Re: Eternal Trouble with Dynamic: fishing for tips on my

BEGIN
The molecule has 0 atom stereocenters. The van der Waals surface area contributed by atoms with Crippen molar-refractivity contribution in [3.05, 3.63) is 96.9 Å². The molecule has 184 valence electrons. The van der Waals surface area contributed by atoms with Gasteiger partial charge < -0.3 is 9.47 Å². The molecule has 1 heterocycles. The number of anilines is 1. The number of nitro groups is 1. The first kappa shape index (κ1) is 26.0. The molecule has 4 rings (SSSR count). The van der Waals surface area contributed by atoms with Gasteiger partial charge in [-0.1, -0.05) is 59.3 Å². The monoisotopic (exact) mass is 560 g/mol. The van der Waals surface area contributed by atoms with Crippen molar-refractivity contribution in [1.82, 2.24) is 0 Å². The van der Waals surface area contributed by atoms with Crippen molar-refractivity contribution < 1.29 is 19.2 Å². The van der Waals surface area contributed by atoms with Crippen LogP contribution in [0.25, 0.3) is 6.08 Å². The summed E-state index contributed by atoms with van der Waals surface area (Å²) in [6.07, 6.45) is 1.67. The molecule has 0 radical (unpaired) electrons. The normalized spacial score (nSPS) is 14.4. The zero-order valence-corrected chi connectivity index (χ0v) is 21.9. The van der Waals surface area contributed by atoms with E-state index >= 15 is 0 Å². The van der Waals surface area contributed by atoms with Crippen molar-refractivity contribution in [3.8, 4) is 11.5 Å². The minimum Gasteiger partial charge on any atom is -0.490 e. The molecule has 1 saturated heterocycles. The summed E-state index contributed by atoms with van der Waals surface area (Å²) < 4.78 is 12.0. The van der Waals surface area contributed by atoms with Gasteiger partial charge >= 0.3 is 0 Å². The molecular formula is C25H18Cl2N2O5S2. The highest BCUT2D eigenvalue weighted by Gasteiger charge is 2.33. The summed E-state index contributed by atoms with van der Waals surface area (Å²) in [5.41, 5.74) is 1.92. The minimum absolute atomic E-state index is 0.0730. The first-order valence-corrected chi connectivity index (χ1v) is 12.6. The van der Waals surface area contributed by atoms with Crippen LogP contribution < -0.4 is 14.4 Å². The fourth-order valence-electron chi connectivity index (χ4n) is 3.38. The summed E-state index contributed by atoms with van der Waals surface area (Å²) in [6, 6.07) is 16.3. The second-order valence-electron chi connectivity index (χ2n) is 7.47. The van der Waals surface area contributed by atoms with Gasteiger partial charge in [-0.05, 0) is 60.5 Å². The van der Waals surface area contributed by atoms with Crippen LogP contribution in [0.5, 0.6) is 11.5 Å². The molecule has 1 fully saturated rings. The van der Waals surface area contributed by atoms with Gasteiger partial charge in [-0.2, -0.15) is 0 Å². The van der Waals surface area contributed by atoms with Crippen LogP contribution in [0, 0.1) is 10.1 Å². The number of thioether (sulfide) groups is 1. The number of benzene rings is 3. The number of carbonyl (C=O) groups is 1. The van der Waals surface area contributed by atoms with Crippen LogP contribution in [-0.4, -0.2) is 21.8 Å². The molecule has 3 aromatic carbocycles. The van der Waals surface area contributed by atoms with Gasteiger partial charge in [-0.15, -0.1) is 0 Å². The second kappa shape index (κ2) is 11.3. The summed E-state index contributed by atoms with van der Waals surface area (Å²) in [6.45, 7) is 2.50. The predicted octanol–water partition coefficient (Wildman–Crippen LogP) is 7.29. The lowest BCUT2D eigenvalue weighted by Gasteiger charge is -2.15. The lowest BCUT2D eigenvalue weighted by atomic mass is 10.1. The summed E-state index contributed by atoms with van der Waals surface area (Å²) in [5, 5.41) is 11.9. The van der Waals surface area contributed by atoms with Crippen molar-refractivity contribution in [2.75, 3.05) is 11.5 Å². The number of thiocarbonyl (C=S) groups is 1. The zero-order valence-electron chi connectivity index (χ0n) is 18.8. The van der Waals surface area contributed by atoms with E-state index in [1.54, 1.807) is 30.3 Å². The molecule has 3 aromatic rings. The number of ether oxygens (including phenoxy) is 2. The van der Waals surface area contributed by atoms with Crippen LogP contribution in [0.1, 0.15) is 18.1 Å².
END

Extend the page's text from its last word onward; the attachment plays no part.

*To*: mathgroup at smc.vnet.net*Subject*: [mg129520] Re: Eternal Trouble with Dynamic: fishing for tips on my*From*: Brentt <brenttnewman at gmail.com>*Date*: Sat, 19 Jan 2013 01:18:10 -0500 (EST)*Delivered-to*: l-mathgroup@mail-archive0.wolfram.com*Delivered-to*: l-mathgroup@wolfram.com*Delivered-to*: mathgroup-newout@smc.vnet.net*Delivered-to*: mathgroup-newsend@smc.vnet.net*References*: <20130118055133.1B044687E@smc.vnet.net>